Progress was made in a wide spectrum of states, including both states already providing substantial support for early care and education as well as states that had not previously made significant investments in this area. Indiana and Mississippi, which had been among the ten states that did not fund prekindergarten programs, established new prekindergarten programs, with Indiana investing $2 million and Mississippi investing $3 million. Michigan increased funding for its existing prekindergarten program by $65 million (60 percent), which will be used to serve at least 10,000 more children.
A few states acted to enable more families to receive help paying for child care. Maryland has reduced the number of children on the waiting list for child care assistance from over 17,000 in 2012 to just 76 a year later. North Dakota increased its income eligibility limit for child care assistance from 50 percent to 85 percent of state median income (the maximum allowed under federal law) and provided funding to raise reimbursement rates for child care providers and to support grants for child care facilities and other efforts to increase the supply and quality of care.
However, the news is not all good. Two states significantly reduced families’ access to child care assistance, and two additional states are considering cuts to child care and early education programs. Read more »
We’ve read the reports and we know the drill. Crisis Pregnancy Centers (“CPCs”) are known for providing women with misleading and deceptive information. Time and time again NARAL [PDF] and others [PDF] have documented these lies. But, it is one thing to read a report, and an entirely different thing to actually hear a counselor blatantly lie to a “client,” shaming her in the process.
In a secretly recorded video released yesterday by the Crisis Project, pro-choice activist Katie Stack filmed a session she had at Cleveland's Womankind. The session started with “Kate” being asked for information such as her social security number and address. The counselor proceeded to provide blatantly false information about the morning-after pill, saying that it could “really harm” Kate and result in hemorrhaging.
The pregnancy test is advertised as free, but is it really? While waiting for the results of Kate’s pregnancy test — the same type of urine test that can be performed at home with no medical expertise — the counselor flat out asked Kate: “Why do you have sex?” and told Kate that there has to be meaning behind intercourse. “You don’t have sex to make yourself feel good.”
I don’t know about you, but the idea of sitting and discussing my personal sexual relationships with an older woman I just met doesn’t sound feel right. Rather than helping a vulnerable woman during a potentially emotional moment, these counselors are judgmental. Sure, no money was exchanged but this encounter comes at a cost. Read more »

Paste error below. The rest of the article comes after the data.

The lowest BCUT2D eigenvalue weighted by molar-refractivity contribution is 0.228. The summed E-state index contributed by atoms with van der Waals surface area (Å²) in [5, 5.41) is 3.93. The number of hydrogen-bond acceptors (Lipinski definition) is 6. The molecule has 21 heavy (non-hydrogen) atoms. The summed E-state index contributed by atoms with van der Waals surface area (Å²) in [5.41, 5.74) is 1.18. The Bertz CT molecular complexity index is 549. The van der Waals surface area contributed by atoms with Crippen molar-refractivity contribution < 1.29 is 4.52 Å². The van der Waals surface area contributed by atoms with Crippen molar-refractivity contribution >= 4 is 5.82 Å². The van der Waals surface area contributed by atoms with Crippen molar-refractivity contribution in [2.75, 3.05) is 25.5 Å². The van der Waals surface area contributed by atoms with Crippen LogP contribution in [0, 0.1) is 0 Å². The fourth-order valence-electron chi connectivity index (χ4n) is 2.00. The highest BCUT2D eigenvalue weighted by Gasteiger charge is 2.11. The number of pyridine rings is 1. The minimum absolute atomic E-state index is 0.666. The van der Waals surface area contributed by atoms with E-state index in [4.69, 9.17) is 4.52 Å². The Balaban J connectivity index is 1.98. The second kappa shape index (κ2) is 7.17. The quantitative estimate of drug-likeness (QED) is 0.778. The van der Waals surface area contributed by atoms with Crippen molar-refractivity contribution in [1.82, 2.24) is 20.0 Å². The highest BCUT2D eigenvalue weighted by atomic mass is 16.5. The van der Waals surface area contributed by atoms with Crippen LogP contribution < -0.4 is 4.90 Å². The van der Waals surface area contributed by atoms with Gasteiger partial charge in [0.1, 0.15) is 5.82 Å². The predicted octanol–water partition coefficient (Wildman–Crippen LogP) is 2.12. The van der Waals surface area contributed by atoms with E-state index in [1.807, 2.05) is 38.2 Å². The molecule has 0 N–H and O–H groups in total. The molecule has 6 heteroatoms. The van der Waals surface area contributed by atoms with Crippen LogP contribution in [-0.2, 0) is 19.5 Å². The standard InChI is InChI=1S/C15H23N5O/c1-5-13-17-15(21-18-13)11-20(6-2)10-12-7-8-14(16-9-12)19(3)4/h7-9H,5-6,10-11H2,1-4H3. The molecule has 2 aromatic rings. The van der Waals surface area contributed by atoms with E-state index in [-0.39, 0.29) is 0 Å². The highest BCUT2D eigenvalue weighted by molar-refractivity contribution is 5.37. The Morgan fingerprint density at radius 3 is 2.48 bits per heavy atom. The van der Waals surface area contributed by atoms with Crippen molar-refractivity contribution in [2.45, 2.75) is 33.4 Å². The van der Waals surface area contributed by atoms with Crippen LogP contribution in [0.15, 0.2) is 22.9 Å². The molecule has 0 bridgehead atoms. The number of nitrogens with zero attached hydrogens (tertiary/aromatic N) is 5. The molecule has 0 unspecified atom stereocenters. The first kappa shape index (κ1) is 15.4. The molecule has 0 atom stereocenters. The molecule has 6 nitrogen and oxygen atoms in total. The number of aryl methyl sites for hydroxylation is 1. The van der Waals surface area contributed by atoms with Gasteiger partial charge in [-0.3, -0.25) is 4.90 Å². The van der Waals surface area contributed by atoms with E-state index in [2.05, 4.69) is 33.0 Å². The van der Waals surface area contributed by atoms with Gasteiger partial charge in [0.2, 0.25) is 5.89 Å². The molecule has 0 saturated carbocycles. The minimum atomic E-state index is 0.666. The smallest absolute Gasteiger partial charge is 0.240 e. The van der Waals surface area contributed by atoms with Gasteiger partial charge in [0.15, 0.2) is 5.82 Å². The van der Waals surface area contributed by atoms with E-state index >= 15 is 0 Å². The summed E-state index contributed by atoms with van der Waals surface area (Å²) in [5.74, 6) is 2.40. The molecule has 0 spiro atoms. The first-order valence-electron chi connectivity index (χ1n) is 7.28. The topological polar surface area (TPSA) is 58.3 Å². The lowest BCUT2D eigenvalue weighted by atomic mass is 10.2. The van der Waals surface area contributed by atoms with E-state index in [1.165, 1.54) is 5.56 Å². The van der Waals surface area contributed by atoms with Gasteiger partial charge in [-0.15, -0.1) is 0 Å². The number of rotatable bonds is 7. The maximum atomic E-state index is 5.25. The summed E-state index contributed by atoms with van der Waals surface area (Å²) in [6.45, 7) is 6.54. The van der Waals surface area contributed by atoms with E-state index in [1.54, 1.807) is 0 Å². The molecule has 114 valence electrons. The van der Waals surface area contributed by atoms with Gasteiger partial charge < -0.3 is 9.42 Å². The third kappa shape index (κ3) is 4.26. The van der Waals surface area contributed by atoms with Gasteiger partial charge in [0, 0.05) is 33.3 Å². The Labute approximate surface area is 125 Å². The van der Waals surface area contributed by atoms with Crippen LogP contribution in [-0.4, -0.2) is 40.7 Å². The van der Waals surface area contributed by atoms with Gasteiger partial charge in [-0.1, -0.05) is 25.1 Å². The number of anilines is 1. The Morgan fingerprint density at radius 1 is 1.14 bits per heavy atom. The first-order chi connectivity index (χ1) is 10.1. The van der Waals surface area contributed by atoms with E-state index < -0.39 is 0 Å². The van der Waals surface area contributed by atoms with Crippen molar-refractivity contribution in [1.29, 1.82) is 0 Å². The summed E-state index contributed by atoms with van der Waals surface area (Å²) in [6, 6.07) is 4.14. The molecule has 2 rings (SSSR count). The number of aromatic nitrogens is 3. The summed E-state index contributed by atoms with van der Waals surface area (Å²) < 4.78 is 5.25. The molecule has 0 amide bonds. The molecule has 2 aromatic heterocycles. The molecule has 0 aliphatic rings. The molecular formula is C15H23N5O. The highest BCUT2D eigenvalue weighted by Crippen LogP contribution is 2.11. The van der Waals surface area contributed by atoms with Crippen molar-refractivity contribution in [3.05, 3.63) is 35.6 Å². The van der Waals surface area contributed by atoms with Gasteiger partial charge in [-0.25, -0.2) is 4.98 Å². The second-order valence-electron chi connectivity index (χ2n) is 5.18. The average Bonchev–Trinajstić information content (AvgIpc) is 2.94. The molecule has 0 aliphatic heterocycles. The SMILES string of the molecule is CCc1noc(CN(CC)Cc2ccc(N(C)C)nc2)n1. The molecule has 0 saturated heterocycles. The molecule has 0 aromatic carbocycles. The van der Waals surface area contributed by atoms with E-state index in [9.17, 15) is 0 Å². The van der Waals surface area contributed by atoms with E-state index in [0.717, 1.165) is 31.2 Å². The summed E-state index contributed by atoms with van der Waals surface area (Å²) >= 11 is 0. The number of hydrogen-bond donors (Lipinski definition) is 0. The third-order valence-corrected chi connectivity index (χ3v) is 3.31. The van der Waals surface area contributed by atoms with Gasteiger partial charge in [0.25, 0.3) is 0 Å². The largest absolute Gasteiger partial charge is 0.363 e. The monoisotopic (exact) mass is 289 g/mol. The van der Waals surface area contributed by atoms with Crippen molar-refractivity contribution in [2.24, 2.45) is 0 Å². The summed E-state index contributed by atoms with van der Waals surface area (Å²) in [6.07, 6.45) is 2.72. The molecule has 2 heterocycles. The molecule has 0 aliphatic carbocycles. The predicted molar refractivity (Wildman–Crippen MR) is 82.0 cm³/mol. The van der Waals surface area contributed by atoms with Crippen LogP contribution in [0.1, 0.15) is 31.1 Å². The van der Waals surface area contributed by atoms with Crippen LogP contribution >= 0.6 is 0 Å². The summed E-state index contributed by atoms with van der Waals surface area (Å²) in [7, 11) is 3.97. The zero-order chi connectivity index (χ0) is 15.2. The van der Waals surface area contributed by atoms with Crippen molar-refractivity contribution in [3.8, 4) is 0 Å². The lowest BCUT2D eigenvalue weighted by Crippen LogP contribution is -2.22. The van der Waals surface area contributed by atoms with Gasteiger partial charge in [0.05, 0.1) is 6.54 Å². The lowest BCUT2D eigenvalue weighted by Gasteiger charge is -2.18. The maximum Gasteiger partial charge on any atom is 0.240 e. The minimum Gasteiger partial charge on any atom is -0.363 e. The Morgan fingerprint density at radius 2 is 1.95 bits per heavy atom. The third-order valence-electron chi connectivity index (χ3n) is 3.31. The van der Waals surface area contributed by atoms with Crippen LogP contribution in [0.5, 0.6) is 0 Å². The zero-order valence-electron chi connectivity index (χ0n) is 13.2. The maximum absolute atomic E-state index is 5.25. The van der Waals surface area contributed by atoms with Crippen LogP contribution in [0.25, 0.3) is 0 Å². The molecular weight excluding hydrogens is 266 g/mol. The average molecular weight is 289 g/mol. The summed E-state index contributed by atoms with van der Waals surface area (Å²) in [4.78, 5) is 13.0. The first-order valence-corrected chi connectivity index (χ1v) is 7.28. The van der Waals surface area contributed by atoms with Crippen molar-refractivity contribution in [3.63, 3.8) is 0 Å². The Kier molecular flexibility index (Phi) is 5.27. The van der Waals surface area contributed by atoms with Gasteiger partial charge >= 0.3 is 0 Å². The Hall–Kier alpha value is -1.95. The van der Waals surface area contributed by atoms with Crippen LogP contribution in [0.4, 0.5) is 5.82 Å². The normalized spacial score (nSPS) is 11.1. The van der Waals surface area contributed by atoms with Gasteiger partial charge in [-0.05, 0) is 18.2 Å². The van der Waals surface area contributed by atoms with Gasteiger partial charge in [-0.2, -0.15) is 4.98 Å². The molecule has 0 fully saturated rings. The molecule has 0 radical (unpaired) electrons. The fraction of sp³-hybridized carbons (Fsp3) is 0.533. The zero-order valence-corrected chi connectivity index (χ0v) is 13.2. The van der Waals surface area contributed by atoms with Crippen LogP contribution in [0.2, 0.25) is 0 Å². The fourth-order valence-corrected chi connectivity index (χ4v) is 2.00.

It’s the first week in June: temperatures are rising, the cicadas are swarming, and many state legislatures are wrapping up their 2013 sessions. This flurry of legislative activity has included several important steps forward on the minimum wage.
The biggest news comes from Connecticut, where last week the legislature passed – and the governor signed – a bill to increase the state minimum wage from $8.25 to $9.00 per hour by January 1, 2015. This compromise measure will give a much-needed raise to minimum wage workers in Connecticut, about six in ten of whom are women. An additional 75 cents per hour amounts to $1,500 a year for full-time work, bringing annual wages up from $16,500 to $18,000. That’s a meaningful boost, but still about $500 short of lifting a family of three above the poverty line, much less what is needed in a high-cost state like Connecticut.
And there is a catch: Connecticut’s new law actually reduces the percentage of the minimum wage that employers must pay to workers who receive tips. Today, tipped workers like restaurant servers are entitled to a minimum cash wage that is 69 percent of Connecticut’s full minimum wage ($5.69 per hour). In 2015, when the regular minimum wage is $9.00 instead of $8.25 per hour, tipped workers will be entitled to a minimum cash wage that is 63.2 percent of the full minimum wage ($5.69 per hour) – that is, they will get no raise at all. While most of Connecticut’s minimum wage workers who will get a raise are women, women are also a majority of the tipped workers who will suffer from this unfair exclusion. Read more »
A number of governors called for significant new investments in early care and education to expand access to high-quality early learning opportunities. Massachusetts Governor Deval Patrick said he wanted to "ensure that every child in Massachusetts has access to high-quality early education." Read more »